A question to dovetail from another open thread regarding forgiveness

In the ‘Ask an Apologist’ section today, the question was asked “Can someone require people to first repent before forgiving them?” The answer was provided that we must be willing and ready to forgive, as it is a Spiritual Work of Mercy. He also explained that we pray in the Lord’s prayer "as we forgive those who trespass against us".

Full thread here: forums.catholic.com/showthread.php?threadid=787566

My husband was recently asking me this very same question, and I gave an answer much like the apologist. (:wink: Go me! :D) However, he came back with some follow-up questions that I have been working through in my head to come with an answer. You see, my husband still firmly believes that one must ask for forgiveness before we are to grant it if we are to forgive as God forgives. Why else would we have Reconciliation as a sacrament? Is it not necessary to ask God’s forgiveness in order to attain it?

I have been considering this, and I have a few thoughts of my own on how to answer him. But I thought it would be interesting to put it out to the group. What are your thoughts on this?

That recent AAA thread gives a somewhat different answer than this older one from Michelle Arnold (which is to a similar, but slightly different, question):

forums.catholic.com/showthread.php?t=81557

Jimmy Akin wrote a follow up article where he agrees with Arnold:

Forgiving the Unrepentant

Just to complicate things. :wink:

Forgiveness is primarily transactional, which is not surprising since the term is originally economic: you forgive a debt. Since it’s transactional, “forgiveness” doesn’t actually occur until the other person appropriates what you offer them, which they do by repentance. They ask forgiveness, you give it, and then forgiveness has been affected.

That we are called to forgive means, first, that we are called to actually forgive the repentant. It also requires that we be willing to forgive those who are unrepentant or, at least, not yet repentant. Their lack of repentance makes actual forgiveness impossible, but it doesn’t change your obligation to them in this respect.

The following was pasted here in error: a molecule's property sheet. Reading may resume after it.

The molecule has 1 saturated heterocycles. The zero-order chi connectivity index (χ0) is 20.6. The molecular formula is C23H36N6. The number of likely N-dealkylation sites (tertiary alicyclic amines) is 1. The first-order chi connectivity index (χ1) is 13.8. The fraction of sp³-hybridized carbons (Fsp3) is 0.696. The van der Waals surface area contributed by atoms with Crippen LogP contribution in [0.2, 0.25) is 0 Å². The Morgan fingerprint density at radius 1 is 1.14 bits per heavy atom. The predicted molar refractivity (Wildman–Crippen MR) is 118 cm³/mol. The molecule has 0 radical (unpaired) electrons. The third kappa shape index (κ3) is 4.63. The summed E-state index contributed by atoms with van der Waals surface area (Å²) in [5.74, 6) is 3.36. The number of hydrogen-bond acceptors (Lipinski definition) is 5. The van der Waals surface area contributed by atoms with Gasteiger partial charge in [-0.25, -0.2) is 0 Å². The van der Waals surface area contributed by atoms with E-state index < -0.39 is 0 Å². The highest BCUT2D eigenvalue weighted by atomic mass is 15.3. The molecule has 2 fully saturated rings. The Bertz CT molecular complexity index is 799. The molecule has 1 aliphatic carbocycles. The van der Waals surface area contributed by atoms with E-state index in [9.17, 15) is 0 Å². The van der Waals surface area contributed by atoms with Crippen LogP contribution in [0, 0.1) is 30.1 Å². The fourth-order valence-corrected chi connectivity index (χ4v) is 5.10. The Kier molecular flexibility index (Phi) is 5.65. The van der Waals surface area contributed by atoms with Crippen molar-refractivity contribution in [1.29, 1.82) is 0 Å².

This is why I include in my daily prayers a very simple line: “Forgive any who have wronged me, Lord, and hold nothing against them at Judgment on my account.”

This is very interesting and brings up some great points.

I am thinking of this in the context of my conversation with my husband… Would it be fair to say that, if being called to forgive also implies the requirement of the willingness to forgive, is it assumed that holding a grudge or strong negativity toward the unrepentant is contradictory to this teaching?

My view is a bit different from sw85’s above. I see it not so much in transactional terms but in terms of relationship.

In my life I have wronged others and I have been wronged by others.
Where I have wronged, I have attempted to apologize - to make amends if possible.
Where I have been wronged, I have let go of that wrong. I have forgiven.
In some cases the other party has reciprocated - and the relationship restored.
In other cases the other party has NOT reciprocated and the relationship has not been restored.
Regardless of whether the relationship is restored or not - I have done what I could. I have fulfilled to the best of my ability the commands of our Lord to forgive.

Now - your husband asks the question…“Is it not necessary to ask God’s forgiveness in order to attain it?” My answer is no - not in the relational sense. God holds no “grudge” against us. His heart is full of nothing but Love for us. However…it is up to us whether the relationship is restored. If we do not repent and come to the Lord then the relationship remains broken…the separation is on us - on our unwillingness to be restored to God. On the other hand, our coming to God and asking forgiveness restores the relationship.

I liken this idea to an electrical outlet. The power of life (for an appliance) is right there - constant and unchanging. But the appliance must be plugged in. And the appliance must go to the outlet…the outlet does not go to the appliance. :wink:

Peace
James

It depends on what you mean by “strong negativity.” We are not responsible for our feelings because they are epiphenomena of our biology. I cannot make myself feel happy, or sad, or content, etc. I can, on the other hand, choose to entertain feelings, to reinforce them, to cultivate them, etc. In other words, I have diplomatic but not despotic control over my passions.

So you cannot necessarily help feeling negatively toward a person, but you can help whether or not you entertain that negativity and turn it into an act of the will (e.g., actively working for their harm, badmouthing them, attacking them, cursing them, rejoicing in their sorrows, etc.). Since you’re ultimately only accountable for the things you will to do, this is really what matters. The best way to do this is to pray for that person, even if you (emotionally) hate them. Pray that God open their eyes and hearts, move them toward repentance and contrition and conversion, and save their souls.

That is an interesting way to look at it. So it would seem that one must always put their end of the “forgiveness transaction” out there so that forgiveness can happen immediately once the other party reciprocates. But until both parties do their part, forgiveness has not technically taken place.

:hmmm: I’ll have to think about that one for a bit.

That’s good. Viewing forgiveness in terms of relationship rather than transaction seems a little less cold. :stuck_out_tongue:

I like the outlet analogy. Except, I would add that – with God’s forgiveness – all the appliance has to do is turn around and begin heading toward the outlet, and the outlet will run out to meet it. :wink:

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